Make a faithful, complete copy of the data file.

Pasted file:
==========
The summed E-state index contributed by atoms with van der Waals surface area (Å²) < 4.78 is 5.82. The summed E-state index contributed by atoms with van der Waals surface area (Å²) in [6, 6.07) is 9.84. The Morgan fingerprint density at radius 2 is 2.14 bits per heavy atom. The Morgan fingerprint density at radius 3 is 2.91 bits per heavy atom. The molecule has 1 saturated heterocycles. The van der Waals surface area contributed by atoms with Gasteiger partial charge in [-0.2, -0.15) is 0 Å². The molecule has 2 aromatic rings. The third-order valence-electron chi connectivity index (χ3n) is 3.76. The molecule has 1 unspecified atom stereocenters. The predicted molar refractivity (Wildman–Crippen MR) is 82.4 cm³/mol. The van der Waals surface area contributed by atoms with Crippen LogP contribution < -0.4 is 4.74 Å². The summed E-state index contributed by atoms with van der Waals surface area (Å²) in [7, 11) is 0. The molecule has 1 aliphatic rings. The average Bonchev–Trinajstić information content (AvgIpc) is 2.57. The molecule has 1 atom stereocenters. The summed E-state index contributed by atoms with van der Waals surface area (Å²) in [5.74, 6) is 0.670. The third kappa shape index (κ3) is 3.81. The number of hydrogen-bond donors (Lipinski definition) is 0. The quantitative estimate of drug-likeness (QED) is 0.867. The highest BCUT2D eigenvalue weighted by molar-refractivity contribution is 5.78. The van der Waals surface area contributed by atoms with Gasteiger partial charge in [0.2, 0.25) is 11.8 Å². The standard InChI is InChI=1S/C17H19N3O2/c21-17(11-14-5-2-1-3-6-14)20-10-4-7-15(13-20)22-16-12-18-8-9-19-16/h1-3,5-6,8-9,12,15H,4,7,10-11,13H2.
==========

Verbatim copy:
The summed E-state index contributed by atoms with van der Waals surface area (Å²) < 4.78 is 5.82. The summed E-state index contributed by atoms with van der Waals surface area (Å²) in [6, 6.07) is 9.84. The Morgan fingerprint density at radius 2 is 2.14 bits per heavy atom. The Morgan fingerprint density at radius 3 is 2.91 bits per heavy atom. The molecule has 1 saturated heterocycles. The van der Waals surface area contributed by atoms with Gasteiger partial charge in [-0.2, -0.15) is 0 Å². The molecule has 2 aromatic rings. The third-order valence-electron chi connectivity index (χ3n) is 3.76. The molecule has 1 unspecified atom stereocenters. The predicted molar refractivity (Wildman–Crippen MR) is 82.4 cm³/mol. The van der Waals surface area contributed by atoms with Crippen LogP contribution < -0.4 is 4.74 Å². The summed E-state index contributed by atoms with van der Waals surface area (Å²) in [7, 11) is 0. The molecule has 1 aliphatic rings. The average Bonchev–Trinajstić information content (AvgIpc) is 2.57. The molecule has 1 atom stereocenters. The summed E-state index contributed by atoms with van der Waals surface area (Å²) in [5.74, 6) is 0.670. The third kappa shape index (κ3) is 3.81. The number of hydrogen-bond donors (Lipinski definition) is 0. The quantitative estimate of drug-likeness (QED) is 0.867. The highest BCUT2D eigenvalue weighted by molar-refractivity contribution is 5.78. The van der Waals surface area contributed by atoms with Gasteiger partial charge in [0.2, 0.25) is 11.8 Å². The standard InChI is InChI=1S/C17H19N3O2/c21-17(11-14-5-2-1-3-6-14)20-10-4-7-15(13-20)22-16-12-18-8-9-19-16/h1-3,5-6,8-9,12,15H,4,7,10-11,13H2.